In January 1993 and March 1994, Hezbollah attempted to carry out attacks in Turkey and Thailand, targeting the head of the Turkish Jewish community and the Israeli Embassy, respectively. And on July 18, 1994, Hezbollah perpetrated the bombing of the Argentine Jewish Mutual Association (AMIA) building in Buenos Aires, murdering eighty-five people and wounding more than 300. The AMIA bombing stood as the worst terrorist attack in the Western hemisphere until Sept. 11, 2001.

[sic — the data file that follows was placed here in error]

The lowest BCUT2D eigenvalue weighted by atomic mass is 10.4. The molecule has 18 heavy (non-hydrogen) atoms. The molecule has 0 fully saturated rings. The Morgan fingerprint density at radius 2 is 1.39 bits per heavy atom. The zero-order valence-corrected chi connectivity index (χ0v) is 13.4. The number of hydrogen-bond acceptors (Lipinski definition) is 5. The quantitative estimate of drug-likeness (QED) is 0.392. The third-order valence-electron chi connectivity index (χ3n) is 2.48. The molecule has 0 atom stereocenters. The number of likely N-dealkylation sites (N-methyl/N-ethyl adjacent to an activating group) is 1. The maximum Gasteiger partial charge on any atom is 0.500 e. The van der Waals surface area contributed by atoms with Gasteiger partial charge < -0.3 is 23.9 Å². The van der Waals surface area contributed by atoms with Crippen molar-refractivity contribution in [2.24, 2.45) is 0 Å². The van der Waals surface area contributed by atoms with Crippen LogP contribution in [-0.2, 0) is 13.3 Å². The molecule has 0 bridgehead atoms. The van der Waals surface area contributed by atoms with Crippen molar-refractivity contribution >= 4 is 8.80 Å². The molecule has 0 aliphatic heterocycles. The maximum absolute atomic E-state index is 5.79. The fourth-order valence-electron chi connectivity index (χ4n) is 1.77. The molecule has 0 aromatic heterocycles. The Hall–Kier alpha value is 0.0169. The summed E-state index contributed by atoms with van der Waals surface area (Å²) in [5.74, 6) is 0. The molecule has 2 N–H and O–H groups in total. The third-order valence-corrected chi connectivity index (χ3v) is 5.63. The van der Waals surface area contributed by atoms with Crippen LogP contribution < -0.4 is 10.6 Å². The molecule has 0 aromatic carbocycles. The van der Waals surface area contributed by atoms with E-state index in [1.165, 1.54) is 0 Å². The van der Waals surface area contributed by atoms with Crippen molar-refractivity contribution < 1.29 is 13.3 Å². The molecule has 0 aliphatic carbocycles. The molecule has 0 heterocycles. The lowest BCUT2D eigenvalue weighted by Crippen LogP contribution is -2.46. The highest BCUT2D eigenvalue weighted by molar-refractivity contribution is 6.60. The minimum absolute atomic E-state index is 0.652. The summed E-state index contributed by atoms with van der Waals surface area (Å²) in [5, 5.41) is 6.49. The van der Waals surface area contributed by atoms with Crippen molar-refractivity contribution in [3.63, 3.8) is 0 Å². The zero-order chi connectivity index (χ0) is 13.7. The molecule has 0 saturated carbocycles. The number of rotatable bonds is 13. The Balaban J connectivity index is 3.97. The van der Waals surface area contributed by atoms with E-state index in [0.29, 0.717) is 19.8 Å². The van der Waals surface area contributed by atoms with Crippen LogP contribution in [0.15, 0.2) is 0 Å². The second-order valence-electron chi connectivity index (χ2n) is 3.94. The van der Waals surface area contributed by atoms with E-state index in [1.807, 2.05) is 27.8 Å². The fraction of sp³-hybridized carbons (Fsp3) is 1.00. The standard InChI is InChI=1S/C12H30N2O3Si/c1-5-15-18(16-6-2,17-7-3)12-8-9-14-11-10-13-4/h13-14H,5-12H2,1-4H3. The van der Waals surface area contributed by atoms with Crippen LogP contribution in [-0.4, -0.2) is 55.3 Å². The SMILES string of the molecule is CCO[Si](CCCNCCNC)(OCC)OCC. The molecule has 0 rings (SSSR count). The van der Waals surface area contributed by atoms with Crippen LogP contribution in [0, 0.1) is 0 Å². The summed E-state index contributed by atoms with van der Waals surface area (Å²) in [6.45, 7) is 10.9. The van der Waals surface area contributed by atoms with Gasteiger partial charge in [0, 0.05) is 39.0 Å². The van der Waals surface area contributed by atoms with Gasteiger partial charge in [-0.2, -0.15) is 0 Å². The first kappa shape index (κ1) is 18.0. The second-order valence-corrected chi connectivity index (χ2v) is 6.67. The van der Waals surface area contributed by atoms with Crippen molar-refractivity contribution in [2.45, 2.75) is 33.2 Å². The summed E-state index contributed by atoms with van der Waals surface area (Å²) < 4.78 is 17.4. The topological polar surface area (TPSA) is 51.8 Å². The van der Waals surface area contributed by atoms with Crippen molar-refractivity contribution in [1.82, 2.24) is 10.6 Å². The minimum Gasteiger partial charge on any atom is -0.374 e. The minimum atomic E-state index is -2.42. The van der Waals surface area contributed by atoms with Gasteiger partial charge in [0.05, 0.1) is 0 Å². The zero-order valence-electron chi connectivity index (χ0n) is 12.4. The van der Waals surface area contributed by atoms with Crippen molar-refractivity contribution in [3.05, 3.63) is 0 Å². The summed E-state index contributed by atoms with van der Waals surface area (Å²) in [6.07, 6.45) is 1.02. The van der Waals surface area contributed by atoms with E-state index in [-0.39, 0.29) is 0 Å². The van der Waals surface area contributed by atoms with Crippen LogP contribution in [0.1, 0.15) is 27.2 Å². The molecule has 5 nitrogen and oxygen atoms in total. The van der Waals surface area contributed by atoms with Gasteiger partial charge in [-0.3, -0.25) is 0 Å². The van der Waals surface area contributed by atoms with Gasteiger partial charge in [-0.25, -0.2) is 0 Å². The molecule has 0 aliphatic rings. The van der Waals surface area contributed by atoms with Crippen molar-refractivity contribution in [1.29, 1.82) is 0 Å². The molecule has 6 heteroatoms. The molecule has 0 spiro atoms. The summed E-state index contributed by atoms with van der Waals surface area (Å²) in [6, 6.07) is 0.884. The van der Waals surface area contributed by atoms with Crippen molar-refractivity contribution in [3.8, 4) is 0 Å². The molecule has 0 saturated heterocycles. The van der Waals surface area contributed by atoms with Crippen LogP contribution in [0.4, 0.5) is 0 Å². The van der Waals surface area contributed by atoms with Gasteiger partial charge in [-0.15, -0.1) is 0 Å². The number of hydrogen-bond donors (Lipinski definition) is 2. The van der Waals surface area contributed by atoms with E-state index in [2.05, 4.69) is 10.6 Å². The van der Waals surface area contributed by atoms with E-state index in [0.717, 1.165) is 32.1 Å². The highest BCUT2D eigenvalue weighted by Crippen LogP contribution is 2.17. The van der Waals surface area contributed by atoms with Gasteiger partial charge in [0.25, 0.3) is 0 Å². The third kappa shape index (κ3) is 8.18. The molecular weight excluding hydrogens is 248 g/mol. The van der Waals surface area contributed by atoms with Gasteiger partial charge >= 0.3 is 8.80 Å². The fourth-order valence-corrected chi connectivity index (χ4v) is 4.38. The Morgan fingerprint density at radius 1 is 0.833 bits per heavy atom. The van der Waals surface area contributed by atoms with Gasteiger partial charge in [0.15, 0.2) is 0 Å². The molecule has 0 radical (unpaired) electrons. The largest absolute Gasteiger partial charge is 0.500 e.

Hezbollah also advanced in Lebanon. Empowered by Nasrallah, Imad Mughniyeh increased attacks on the IDF. “From month to month and year to year, Hezbollah’s performance improved and its daring increased,” Bergman noted. The group “employed increasingly sophisticated electronic systems” to monitor IDF radio communications, stepped up its operational tempo, and used finely tuned propaganda aimed at encouraging Israel to withdraw from southern Lebanon—all to lamentable success. By 2000, Israel withdrew from southern Lebanon, handing Nasrallah’s Hezbollah a tremendous PR victory.